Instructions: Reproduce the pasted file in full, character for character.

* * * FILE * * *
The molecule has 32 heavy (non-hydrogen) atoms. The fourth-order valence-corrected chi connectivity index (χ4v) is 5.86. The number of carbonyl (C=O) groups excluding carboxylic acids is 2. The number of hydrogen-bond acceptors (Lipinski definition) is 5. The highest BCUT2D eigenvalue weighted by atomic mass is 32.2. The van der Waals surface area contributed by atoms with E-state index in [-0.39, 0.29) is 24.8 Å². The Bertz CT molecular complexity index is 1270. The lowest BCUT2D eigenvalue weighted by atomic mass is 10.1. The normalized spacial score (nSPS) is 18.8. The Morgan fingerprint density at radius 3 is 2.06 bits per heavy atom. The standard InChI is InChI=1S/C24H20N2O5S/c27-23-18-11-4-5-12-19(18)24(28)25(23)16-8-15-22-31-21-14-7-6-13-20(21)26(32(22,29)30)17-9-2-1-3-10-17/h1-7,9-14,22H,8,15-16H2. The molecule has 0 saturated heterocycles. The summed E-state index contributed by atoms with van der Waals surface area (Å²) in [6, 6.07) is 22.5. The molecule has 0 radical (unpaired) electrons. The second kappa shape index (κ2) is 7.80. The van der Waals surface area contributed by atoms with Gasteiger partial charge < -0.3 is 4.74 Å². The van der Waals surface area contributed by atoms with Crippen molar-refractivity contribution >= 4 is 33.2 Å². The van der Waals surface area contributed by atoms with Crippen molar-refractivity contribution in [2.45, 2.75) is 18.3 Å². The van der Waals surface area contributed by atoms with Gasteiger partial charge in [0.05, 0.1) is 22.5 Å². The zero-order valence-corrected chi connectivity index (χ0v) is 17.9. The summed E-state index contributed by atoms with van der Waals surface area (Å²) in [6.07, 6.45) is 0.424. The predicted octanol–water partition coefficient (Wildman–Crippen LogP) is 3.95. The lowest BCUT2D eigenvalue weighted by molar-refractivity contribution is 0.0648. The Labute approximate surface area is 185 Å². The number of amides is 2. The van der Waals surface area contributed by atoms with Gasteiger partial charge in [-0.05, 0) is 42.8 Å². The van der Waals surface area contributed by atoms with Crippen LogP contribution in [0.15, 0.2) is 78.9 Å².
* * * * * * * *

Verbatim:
The molecule has 32 heavy (non-hydrogen) atoms. The fourth-order valence-corrected chi connectivity index (χ4v) is 5.86. The number of carbonyl (C=O) groups excluding carboxylic acids is 2. The number of hydrogen-bond acceptors (Lipinski definition) is 5. The highest BCUT2D eigenvalue weighted by atomic mass is 32.2. The van der Waals surface area contributed by atoms with E-state index in [-0.39, 0.29) is 24.8 Å². The Bertz CT molecular complexity index is 1270. The lowest BCUT2D eigenvalue weighted by atomic mass is 10.1. The normalized spacial score (nSPS) is 18.8. The Morgan fingerprint density at radius 3 is 2.06 bits per heavy atom. The standard InChI is InChI=1S/C24H20N2O5S/c27-23-18-11-4-5-12-19(18)24(28)25(23)16-8-15-22-31-21-14-7-6-13-20(21)26(32(22,29)30)17-9-2-1-3-10-17/h1-7,9-14,22H,8,15-16H2. The molecule has 0 saturated heterocycles. The summed E-state index contributed by atoms with van der Waals surface area (Å²) in [6, 6.07) is 22.5. The molecule has 0 radical (unpaired) electrons. The second kappa shape index (κ2) is 7.80. The van der Waals surface area contributed by atoms with Gasteiger partial charge < -0.3 is 4.74 Å². The van der Waals surface area contributed by atoms with Crippen molar-refractivity contribution >= 4 is 33.2 Å². The van der Waals surface area contributed by atoms with Crippen molar-refractivity contribution in [2.45, 2.75) is 18.3 Å². The van der Waals surface area contributed by atoms with Gasteiger partial charge in [0.05, 0.1) is 22.5 Å². The zero-order valence-corrected chi connectivity index (χ0v) is 17.9. The summed E-state index contributed by atoms with van der Waals surface area (Å²) in [6.07, 6.45) is 0.424. The predicted octanol–water partition coefficient (Wildman–Crippen LogP) is 3.95. The lowest BCUT2D eigenvalue weighted by molar-refractivity contribution is 0.0648. The Labute approximate surface area is 185 Å². The number of amides is 2. The van der Waals surface area contributed by atoms with Gasteiger partial charge in [-0.05, 0) is 42.8 Å². The van der Waals surface area contributed by atoms with Crippen LogP contribution in [0.15, 0.2) is 78.9 Å².